Tuesday, 29 November 2011

Crawl before you walk, walk before you run!

Rubber Guard, 50/50, flying toe lock from upside down guard! There seems to be no limit in sight for the evolution of ground fighting. This barrage of slick submissions and crazy guard passes recently entering the fast growing scene of MMA has created a revolution of excitement. One might even call it a step towards Martial Arts fanaticism! The enthusiasm surrounding this surge has created a new approach to training and fighting. But like anything in life, you must learn to crawl before you can run!

I have cornered lots of MMA fights, from small shows to bigger national events, and there seems to be a consistent theme when it comes to a fighters approach to ground fighting. There seems to be no order in which a fighter approaches his ground fighting education.

It is structure that ensures a fighter is efficient in every aspect of the fight. Without structure our world would crash. If I wake up, get in my car and drive to the gym I expect the stop-lights to work. When the light is red I stop. That ensures there are no accidents. And when the light is green I go, that ensures I get where I am going. That aspect of everyday life is fundamental. I don’t have to think about it because it is structured. And with structure comes reflexive action. Green means go, I don’t have to think about it.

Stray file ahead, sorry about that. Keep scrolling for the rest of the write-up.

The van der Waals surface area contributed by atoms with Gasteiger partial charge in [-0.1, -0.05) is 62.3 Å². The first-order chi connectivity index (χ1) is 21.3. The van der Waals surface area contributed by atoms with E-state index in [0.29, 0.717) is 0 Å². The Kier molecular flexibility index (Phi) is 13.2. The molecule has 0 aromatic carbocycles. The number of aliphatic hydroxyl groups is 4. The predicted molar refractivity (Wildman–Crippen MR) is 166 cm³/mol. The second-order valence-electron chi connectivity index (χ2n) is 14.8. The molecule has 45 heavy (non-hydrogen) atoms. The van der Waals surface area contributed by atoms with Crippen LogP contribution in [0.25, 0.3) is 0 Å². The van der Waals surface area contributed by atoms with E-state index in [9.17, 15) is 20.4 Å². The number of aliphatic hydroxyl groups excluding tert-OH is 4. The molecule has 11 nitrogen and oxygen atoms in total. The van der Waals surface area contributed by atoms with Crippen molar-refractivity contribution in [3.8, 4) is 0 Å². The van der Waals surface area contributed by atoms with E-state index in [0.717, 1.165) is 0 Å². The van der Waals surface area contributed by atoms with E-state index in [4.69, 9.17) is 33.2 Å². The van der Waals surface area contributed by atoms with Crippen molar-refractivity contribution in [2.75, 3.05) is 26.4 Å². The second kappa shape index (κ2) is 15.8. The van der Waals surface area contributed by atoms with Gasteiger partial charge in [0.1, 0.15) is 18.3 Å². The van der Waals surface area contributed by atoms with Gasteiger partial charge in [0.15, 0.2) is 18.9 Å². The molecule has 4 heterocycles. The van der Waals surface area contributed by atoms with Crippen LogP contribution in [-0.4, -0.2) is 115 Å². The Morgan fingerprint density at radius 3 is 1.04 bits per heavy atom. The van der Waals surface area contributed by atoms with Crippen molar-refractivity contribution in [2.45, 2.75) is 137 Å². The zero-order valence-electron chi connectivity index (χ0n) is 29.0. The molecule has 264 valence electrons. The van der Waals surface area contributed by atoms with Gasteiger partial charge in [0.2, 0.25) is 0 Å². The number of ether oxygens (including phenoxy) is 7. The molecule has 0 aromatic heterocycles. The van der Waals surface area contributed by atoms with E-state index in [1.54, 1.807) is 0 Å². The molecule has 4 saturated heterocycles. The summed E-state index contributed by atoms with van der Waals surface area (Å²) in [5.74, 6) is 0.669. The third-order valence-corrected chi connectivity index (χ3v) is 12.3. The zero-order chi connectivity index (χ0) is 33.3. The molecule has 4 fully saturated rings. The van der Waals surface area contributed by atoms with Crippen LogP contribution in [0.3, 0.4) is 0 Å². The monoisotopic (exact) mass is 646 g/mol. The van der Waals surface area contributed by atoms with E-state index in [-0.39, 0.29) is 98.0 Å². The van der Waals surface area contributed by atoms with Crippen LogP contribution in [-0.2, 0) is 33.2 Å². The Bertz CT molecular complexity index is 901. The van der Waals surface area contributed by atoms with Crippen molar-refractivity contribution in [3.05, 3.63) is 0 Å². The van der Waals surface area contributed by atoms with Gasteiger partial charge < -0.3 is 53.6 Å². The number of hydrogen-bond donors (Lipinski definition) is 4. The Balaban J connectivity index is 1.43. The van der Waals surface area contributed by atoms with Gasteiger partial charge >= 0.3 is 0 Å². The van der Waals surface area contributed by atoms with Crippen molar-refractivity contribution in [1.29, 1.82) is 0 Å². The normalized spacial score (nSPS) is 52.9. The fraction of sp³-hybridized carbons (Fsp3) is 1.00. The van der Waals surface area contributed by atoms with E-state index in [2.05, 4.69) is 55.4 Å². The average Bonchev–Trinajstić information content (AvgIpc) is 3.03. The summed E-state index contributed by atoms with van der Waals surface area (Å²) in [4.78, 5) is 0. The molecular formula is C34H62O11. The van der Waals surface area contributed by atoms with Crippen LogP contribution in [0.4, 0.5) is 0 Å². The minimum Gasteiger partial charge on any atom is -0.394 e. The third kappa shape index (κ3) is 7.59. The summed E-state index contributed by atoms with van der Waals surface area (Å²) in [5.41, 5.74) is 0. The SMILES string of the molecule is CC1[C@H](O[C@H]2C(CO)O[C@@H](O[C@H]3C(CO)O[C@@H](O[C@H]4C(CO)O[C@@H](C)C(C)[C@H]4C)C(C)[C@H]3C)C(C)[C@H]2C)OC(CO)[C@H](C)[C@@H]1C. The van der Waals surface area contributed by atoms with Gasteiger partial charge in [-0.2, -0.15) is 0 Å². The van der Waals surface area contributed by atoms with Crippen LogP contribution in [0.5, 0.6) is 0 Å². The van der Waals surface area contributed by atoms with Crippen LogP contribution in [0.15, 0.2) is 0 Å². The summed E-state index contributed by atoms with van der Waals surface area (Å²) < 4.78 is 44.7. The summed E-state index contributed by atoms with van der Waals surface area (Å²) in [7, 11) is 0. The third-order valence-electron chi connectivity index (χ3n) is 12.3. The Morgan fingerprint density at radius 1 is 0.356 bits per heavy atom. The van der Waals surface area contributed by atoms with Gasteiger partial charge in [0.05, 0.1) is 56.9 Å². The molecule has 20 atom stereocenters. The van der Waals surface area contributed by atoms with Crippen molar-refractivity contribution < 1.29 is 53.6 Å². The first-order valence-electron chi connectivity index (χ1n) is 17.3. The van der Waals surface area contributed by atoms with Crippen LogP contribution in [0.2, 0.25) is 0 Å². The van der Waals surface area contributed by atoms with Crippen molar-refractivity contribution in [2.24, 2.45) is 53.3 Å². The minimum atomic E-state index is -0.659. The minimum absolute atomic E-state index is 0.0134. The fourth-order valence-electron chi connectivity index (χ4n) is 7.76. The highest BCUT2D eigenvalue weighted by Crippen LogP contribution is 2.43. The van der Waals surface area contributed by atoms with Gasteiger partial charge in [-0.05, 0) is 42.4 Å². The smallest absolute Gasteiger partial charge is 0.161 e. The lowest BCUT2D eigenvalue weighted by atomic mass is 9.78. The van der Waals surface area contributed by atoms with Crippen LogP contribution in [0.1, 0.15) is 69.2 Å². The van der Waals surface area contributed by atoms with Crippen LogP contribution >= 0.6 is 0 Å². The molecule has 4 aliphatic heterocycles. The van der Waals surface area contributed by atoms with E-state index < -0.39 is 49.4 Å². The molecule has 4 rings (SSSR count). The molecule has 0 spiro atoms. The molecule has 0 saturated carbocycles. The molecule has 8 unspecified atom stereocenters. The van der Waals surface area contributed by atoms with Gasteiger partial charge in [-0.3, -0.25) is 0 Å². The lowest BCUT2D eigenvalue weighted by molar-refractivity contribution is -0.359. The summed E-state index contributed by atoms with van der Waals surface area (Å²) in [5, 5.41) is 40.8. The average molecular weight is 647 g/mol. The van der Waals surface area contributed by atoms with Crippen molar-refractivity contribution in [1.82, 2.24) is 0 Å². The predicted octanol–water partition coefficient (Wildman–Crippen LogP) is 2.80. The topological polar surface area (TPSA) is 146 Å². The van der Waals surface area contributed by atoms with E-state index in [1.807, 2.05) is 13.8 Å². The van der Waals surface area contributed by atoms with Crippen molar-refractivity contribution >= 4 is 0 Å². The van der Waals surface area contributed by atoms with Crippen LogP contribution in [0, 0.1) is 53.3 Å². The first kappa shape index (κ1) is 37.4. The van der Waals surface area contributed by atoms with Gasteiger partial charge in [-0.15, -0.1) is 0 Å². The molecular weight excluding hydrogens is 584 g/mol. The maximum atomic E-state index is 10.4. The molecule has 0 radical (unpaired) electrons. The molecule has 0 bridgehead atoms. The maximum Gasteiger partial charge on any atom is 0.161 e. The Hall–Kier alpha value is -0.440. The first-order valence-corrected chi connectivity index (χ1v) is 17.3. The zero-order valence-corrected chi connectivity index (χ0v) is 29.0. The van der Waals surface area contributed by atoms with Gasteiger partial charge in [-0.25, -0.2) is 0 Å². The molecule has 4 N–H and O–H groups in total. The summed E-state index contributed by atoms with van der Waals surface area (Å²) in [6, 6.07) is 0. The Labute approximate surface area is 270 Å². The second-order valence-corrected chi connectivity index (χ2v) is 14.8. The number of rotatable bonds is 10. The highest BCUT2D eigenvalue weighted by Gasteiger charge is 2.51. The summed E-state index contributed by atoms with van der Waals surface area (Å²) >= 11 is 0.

When Anderson Silva enters the pocket (striking distance) he sees a green light, hence he strikes. When Randy Couture sees a potential takedown opportunity, he sees a green light and shoots. The best fighters have a game plan for every possible crazy, face-smashing, arm wrenching situation, and that is part of what makes them champions.

The same goes for your ground approach. Without structure you have a universe of techniques that are not linked together. That is like trying to carry on a conversation by only knowing every other word in a sentence. That leads to hesitation. In MMA that indecision could mean waking up with a crazed-fighter celebrating over you!

The ground is the most position-oriented of the fighting situations. You could be passing guard and then get swept to mount with your opponent on top of you punching your face into the mat. The ground is a rapid-firing-monster that needs a game plan to control. And there is no better way to calm that storm then drilling proper fundamentals.

That doesn’t mean working an escape for five minutes and calling it a day. Just ask yourself how many times you have jabbed the punching bag in training. There seems to be a tendency for fighters to spend hour after hour developing their striking. But when it comes to drilling an escape from the mounted position the same enthusiasm is just not there.

So when a fighter approaches ground fighting it is best to master the fundamentals in a flowing manner. Getting wrapped up in the ever-exciting innovations has its time and place. Rubber Guard is not going to help you when your arm is about to get ripped off. Mastering the 50/50 position does nothing when an opponent is mounted on top of you. And the flying toe lock from upside down guard… just doesn’t exist! If your goal is to be great then there are proper steps. And those steps may seem tedious, but only if you ignore the long term benefits that drilling proper fundamentals will give you on your way to becoming a competent ground fighter!

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